Atkins Ltd v Secretary of State for Transport
 EWHC 139 (TCC)
Atkins sought to challenge an arbitrator’s award under section 68 of the Arbitration Act 1996 on the grounds that there was a “serious irregularity”, said to be a failure on the part of the arbitrator to determine the issue put to him. The dispute arose out of a management and construction contract for a number of trunk roads in East Anglia. Atkins came across a greater number of potholes (which it had to repair) than it had expected and claimed extra payment, on the basis that this constituted a compensation event under the contract. An adjudicator had agreed with Atkins, but the Authority successfully took the dispute to arbitration.
The Contract contained a version of the NEC3 Conditions, albeit somewhat modified. Mr Justice Akenhead noted that whilst the NEC3 terms are seen by many as providing material support to assist the parties in avoiding disputes and ultimately in resolving any disputes that do arise, there are also:
“some siren or other voices which criticise these Conditions for some loose language, which is mostly in the present tense, which can give rise to confusion as to whether and to what extent actual obligations and liabilities actually arise.”
The contract was on a lump sum basis subject to Atkins’ right to claim relief if a “compensation event” occurred. Sub-clause 60.1(11) stated that a compensation event arose where:
“The Provider encounters a defect in the physical condition of the Area Network which
- is not revealed by the Network Information or by any other publicly available information referred to in the Network Information,
- was not evident from a visual inspection or routine survey of the Area Network at the Contract Date,
- an experienced contractor or consultant acting with reasonable diligence could not reasonably have discovered prior to the Contract Date and
- an experienced contractor or consultant would have judged at the Contract Date to have such a small chance of being present that it would have been unreasonable for him to have allowed for it.
Only the difference between the physical conditions encountered and those for which it would have been reasonable to have allowed is taken into account in assessing a compensation event.”
Atkins placed some reliance on the fourth requirement of the subclause. However, the Judge noted that there was nothing in the language of the clause which expressly suggested that the number of defects was an important element in the compensation event equation. This meant that it was very difficult to conclude that an excess number of potholes over and above a reasonable maximum number which could be considered to have been allowed for can form the basis for establishing the encountering of one or more potholes above that number as one or more compensation events.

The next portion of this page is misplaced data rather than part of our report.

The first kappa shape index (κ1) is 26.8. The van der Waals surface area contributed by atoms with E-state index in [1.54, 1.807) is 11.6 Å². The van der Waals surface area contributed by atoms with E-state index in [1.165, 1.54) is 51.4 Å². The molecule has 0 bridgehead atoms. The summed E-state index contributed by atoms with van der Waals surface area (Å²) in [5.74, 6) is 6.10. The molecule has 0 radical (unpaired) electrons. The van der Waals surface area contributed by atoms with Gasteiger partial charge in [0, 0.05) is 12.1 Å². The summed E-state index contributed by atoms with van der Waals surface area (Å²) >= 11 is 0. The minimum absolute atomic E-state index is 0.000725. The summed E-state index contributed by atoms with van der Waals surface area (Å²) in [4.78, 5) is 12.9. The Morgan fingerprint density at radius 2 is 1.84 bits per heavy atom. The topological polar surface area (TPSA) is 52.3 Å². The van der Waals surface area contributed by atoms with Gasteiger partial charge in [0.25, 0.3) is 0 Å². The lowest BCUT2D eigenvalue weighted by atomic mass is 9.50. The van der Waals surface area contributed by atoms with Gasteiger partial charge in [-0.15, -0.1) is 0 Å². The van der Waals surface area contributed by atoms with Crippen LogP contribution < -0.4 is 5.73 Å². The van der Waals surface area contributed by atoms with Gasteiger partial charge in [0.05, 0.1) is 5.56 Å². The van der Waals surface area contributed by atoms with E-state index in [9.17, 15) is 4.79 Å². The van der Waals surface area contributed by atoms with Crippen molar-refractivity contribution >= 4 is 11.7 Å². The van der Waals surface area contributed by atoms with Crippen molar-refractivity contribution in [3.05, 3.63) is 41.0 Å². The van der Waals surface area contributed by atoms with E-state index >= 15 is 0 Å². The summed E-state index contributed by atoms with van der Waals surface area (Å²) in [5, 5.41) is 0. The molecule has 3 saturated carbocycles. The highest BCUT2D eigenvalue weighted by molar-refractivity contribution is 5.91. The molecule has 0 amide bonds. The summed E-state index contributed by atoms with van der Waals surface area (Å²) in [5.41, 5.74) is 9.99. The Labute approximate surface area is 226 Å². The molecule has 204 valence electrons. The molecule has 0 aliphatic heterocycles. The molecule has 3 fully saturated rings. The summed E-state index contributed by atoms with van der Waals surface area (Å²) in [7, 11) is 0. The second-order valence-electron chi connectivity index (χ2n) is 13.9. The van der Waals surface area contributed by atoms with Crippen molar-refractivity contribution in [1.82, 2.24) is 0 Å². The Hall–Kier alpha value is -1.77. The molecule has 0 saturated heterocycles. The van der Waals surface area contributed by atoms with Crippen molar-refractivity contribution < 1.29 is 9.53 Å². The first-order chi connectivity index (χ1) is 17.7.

The Judge felt that one had to ask whether as a matter of an overall businesslike or commercial interpretation this bullet point requirement must be read as meaning in effect that, where the number of potholes (in this instance) has exceeded the number which might be determined as being a maximum that an experienced contractor/ consultant might reasonably have allowed for in its pricing, each and every pothole encountered above that number is a defect which such a contractor/consultant would not reasonably have allowed for. As a first point, the Judge commented on the practical difficulties of determining how many potholes would constitute an excessive number. It would be “an extremely difficult and probably artificial exercise” to try and establish this.
Further, the Judge did not consider that there is any commercial logic or common sense in defining the contract as enabling the volume of individual defects to be part of the equation. The concentration in the sub-clause was on “a defect in the physical condition” (a pothole in this instance) which would objectively be judged initially as having had such a small chance of being present that it would not reasonably have been allowed for within the pricing.
Taking a commercial view, the Judge noted that the contract was a lump sum as opposed to a re-measurement contract. This meant that the parties collectively take a risk that the defects to be addressed will be more or less in number and in terms of expense than the contract lump sums may allow for. Thus, the Authority may end up paying much more than it might have done through the lump sum if the defects turn out to be a lot less than the lump sum may have allowed for; Atkins would then make correspondingly additional and nonanticipated extra profit. Conversely, the Authority may end up paying less if the defects to be addressed turn out to be more in number with Atkins making less profit or incurring more cost than it had anticipated. The Judge concluded that:
“There is nothing commercially unfair or indeed unusual in the parties taking these sorts of risk.“
The Authority also raised the issue of the number of compensation event notices that would be required if Atkins’ interpretation was accepted - essentially a separate notice would be required for each pothole. Whilst the Judge felt that this was a “fair point”, it was not one which could be said to be determinative of the issue.
In cases such as these, the Court can only intervene under s.68 in respect of any established irregularity “as has caused or will cause substantial injustice”. The Judge did not consider that the arbitrator was wrong in his overall reasoning and conclusions. It therefore followed that there was no substantial injustice.